Mount Pleasant, 292 Hite Lane, is a handsome, Federal-style, two-and-a-half-story, five-bay, brick house with limestone foundation, constructed in 1812 on a bluff above Cedar Creek three miles northeast of Strasburg at the northeastern edge of Shenandoah County, Virginia. The brick main section of the house has a limestone wing on the southeast side, which is probably of earlier construction (ca. 1790). Mount Pleasant is locally significant under National Register Criterion C for its strong Federal-style architecture. Except for the addition of a ca. 1930 of a screen-enclosed porch at the northwestern end of the brick main block and another screened porch across the front (south) side of the stone wing, the exterior of the house is little changed from its construction. The front and rear entrances were reversed ca. 1930 to conform to a change in the access road to the house. The interior retains its original layout and exceptionally fine original woodwork. The farm once contained 1,200 acres located on both sides of Cedar Creek, the dividing line between what are now Shenandoah and Warren counties. The nominated property encompasses approximately 107 acres, all located in Shenandoah County. The site contains nine buildings, seven of which are contributing: the main house (contributing), 1812: a brick smokehouse (contributing), ca. 1812; a brick garage with apartment (contributing), ca. 1930: a large frame bank barn with forebay (contributing), 1890-1900; a tenant house (contributing), 1920; and a tenant-house garage (contributing) in poor condition, 1920;, and a frame wagon shed/corncrib (contributing), ca. 1920. There are two non-contributing buildings: a ruinous frame chicken house, ca, 1920, and a frame goat shed, 1990. There are two structures, both contributing: an unused well with circular masonry wall, ca. 1920, and a trace of the original road, ca. 1790. Except for the original road trace, all the contributing resources are in good to fine condition. The period of significance begins in circa 1790 with the construction date of the earliest section of the dwelling and ends in circa 1930 when updates were made to the house.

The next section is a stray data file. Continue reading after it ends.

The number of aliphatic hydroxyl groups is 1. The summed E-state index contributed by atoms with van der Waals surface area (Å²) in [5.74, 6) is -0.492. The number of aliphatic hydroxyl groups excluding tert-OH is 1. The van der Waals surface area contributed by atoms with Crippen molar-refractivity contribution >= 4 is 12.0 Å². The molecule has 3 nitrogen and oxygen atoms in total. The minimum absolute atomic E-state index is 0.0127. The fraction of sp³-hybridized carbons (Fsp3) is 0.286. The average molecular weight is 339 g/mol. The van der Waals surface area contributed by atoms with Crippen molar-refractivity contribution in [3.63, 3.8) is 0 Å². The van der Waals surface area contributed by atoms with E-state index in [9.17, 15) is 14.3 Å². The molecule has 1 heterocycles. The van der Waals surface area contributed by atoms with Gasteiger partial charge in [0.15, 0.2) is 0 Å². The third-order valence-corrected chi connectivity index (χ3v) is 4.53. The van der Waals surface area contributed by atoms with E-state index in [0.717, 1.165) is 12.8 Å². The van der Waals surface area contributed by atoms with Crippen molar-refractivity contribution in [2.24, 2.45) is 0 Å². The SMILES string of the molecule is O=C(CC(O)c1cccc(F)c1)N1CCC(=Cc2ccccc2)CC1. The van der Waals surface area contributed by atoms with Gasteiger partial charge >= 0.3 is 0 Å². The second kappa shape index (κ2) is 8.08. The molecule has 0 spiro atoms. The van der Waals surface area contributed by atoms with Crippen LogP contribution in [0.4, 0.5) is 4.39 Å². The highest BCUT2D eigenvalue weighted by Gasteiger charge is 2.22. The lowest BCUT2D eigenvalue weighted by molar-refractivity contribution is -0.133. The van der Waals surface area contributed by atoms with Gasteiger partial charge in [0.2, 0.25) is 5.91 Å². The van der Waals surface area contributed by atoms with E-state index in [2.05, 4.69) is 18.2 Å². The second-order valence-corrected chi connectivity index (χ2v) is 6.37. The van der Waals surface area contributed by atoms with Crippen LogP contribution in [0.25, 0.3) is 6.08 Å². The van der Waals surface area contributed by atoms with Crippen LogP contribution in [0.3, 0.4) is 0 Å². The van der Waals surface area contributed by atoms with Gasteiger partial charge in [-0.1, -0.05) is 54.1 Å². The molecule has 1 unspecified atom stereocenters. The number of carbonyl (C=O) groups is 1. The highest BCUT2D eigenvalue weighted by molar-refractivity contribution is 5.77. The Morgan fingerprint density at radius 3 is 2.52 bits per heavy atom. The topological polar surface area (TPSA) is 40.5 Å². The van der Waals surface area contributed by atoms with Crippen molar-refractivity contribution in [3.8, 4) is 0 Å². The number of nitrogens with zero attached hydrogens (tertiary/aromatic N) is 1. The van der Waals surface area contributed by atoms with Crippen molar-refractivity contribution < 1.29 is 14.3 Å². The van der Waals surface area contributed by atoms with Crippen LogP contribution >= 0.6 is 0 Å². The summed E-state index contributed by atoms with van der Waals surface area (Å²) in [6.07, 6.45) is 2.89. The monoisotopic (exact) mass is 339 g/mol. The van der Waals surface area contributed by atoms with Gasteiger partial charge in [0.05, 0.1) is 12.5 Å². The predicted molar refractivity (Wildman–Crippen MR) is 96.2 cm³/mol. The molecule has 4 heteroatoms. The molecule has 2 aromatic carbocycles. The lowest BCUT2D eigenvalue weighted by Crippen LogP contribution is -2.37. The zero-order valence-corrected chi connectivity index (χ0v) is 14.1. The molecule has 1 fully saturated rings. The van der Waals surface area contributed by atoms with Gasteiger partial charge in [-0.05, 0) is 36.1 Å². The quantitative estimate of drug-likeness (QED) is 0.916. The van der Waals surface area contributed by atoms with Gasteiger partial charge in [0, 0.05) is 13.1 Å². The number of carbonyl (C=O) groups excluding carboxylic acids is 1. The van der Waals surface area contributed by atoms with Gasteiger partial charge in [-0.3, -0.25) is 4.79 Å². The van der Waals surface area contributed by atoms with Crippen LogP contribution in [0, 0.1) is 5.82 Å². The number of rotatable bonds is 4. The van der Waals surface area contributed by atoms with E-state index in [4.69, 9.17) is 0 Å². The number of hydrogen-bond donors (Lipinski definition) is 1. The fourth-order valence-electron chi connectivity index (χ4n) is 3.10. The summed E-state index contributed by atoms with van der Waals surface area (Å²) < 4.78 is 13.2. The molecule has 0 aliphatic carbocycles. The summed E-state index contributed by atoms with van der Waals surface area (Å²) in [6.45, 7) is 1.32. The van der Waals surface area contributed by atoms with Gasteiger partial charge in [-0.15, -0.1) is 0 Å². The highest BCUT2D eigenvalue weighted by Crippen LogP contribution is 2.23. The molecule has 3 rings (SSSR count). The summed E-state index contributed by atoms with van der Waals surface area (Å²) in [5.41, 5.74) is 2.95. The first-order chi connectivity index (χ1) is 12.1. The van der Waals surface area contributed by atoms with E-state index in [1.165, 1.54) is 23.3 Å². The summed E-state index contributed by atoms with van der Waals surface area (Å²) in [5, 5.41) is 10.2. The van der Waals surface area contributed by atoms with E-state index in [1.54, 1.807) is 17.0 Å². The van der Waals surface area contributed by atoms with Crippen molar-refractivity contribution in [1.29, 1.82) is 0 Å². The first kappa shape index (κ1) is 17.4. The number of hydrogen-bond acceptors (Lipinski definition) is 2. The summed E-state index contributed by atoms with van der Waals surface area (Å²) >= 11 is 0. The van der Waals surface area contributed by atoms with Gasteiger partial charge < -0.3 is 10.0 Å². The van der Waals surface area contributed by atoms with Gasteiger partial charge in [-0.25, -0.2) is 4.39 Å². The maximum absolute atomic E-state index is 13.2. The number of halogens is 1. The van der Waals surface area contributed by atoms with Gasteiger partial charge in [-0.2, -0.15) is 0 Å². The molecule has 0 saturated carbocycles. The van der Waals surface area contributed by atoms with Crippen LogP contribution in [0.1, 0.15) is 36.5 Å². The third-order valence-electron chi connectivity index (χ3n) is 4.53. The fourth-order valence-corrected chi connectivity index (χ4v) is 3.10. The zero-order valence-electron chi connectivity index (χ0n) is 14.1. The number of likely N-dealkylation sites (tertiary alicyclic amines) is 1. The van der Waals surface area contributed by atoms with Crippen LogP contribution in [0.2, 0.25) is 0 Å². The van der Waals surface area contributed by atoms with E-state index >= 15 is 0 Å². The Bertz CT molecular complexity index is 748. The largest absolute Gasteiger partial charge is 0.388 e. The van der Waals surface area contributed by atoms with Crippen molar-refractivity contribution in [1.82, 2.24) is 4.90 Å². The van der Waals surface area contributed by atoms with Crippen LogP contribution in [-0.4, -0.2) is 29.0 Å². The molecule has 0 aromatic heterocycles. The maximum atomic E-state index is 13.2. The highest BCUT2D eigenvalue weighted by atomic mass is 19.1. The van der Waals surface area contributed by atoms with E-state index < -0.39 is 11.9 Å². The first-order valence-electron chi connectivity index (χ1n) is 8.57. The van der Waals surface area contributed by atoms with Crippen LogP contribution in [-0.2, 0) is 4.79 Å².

The house has changed little since construction in 1812, except for the addition of the northwest porch wing and the two central entry porches, which reflect the reversing of front to rear of the entrances, constructed ca. 1930 as part of the rehabilitation of the property. The original construction by Isaac Bowman in 1812 is well documented. Shenandoah County Land Records show that a spike occurred between 1810 and 1814 in the value of only one of the tracts of more or less contiguous land owned by Isaac Bowman in Shenandoah County.
Over the ensuing years, down to the present, that tract, containing 66 acres (more or less) on Cedar Creek, consistently retains its higher value relative to the other tracts. The exterior of the main block of the house, two-and-a-half stories, center-hall, double-pile, executed in a restrained Federal style of the era, presents no difficult issues of analysis. However, the southeast kitchen wing, built in the traditional Germanic dressed-rubble limestone with a full basement and steep roof, is incompatible with the brick, Federal main block that it adjoins now through a connecting door from the dining room. It would be difficult to support this combination of materials as part of an integrated and sophisticated construction. It has often been regarded as having been built at the same time, however. But it is also probable that the stone wing was built before the main house. At that time it was not customary for kitchens or basements to be connected to the main part of the house, even if they adjoined it. In the Shenandoah Valley, as elsewhere, in an era of servants, separate kitchen buildings were not uncommon, even physically adjoining the main house, but unconnected. The crux of this